David Kirkpatrick

May 2, 2011

Osama bin Laden — D.O.A.

Filed under: Politics — Tags: , , — David Kirkpatrick @ 12:04 am

Yeah, I know I haven’t posted in a long time, but this news is big.

Congrats to our leadership and armed forces. I hate to celebrate the death of anyone, but this one was long overdue.

(Update 5/5/11: in retrospect a better header would have been “OBL — DOA”)

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January 20, 2009

Obama sworn in as 44th United States President

Filed under: Politics — Tags: , , , — David Kirkpatrick @ 4:11 pm

A historic day— the inauguration of a new president is always a historic day, the fact Obama is our nation’s first black president makes it even more so. I think after the election last year all Americans should truly feel they could become president.

Black, white, brown or any other color, male and female alike.

Our nation is in interesting times in many ways. I wish President Obama the  best of luck and hope he, and his administration, can bring good judgement and large ideas to bear on the issues facing the US right now.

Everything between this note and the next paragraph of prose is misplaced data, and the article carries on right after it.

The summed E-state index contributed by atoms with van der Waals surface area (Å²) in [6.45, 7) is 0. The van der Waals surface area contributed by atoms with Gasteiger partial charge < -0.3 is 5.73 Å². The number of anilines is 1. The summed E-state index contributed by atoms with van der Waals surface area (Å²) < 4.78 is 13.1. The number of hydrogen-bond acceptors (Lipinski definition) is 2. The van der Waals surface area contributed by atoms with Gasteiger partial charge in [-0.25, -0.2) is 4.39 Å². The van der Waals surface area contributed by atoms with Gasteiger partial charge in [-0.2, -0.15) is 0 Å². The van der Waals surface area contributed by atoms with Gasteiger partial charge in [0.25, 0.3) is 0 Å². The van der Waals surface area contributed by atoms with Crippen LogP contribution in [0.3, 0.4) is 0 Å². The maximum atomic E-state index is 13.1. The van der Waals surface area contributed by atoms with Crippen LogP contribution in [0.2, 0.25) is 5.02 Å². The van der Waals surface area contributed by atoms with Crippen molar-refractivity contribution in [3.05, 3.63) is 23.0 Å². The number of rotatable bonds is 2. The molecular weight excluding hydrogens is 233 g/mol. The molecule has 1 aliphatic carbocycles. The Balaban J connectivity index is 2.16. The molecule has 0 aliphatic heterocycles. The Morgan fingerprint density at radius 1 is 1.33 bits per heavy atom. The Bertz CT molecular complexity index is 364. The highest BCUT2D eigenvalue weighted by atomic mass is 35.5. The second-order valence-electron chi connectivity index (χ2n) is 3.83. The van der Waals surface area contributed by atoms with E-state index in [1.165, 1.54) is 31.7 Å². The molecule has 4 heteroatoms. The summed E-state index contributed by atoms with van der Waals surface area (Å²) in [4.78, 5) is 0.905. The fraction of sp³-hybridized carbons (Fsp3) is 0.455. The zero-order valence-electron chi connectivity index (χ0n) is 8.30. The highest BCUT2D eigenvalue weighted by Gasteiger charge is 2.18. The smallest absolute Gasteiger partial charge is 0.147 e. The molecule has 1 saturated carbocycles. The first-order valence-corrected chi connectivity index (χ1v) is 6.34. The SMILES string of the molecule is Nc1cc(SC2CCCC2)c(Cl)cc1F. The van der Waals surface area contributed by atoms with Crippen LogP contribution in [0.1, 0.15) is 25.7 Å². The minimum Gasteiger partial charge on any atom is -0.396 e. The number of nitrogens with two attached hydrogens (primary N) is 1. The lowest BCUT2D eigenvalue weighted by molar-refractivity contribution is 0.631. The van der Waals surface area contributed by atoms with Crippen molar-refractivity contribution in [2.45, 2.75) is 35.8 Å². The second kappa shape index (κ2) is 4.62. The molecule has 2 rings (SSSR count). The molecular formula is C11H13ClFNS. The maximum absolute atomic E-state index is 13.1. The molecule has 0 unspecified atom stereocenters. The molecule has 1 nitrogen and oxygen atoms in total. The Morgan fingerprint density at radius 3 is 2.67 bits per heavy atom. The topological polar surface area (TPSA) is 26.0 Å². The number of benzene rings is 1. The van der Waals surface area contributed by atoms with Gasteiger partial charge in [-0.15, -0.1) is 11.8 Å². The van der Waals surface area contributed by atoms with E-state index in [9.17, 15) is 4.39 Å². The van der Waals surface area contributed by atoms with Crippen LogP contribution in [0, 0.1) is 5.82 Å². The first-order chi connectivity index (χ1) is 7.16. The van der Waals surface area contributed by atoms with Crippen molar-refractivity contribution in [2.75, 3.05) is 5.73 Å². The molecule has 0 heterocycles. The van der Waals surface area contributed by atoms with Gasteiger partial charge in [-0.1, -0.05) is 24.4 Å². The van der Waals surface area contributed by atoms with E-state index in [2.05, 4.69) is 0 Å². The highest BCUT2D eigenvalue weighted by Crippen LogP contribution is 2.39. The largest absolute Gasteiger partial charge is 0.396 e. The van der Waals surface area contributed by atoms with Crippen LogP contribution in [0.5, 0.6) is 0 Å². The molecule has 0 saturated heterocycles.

From the link:

Barack Hussein Obama became the 44th president of the United States on Tuesday, before a massive crowd reveling in a moment of profound racial significance, and called on Americans to confront together an economic crisis that he said was caused by “our collective failure to make hard choices.”

Mr. Obama spoke just after noon to a sea of cheering people, appearing to number well over a million, who packed the National Mall from the Capitol to the Washington Monument and beyond. Four hours later, at the end of the parade route, he left his car and strolled with his wife along Pennsylvania Avenue on the final steps of a long march to the White House, holding hands and waving to cheering crowds.

In his inaugural address, Mr. Obama acknowledged the change his presidency represented, describing himself in his inaugural address as a “man whose father less than sixty years ago might not have been served at a local restaurant.” But although the crowd and the podium around him were full of elated African Americans, Mr. Obama, the first black to become president, did not dwell on that in his speech.

He spoke for about 20 minutes, after taking the oath of office on the same Bible used by Abraham Lincoln at his first inaugural in 1861, emphasizing his determination to unite Americans in confronting both the economic challenges facing him and the continuing fight against terrorism.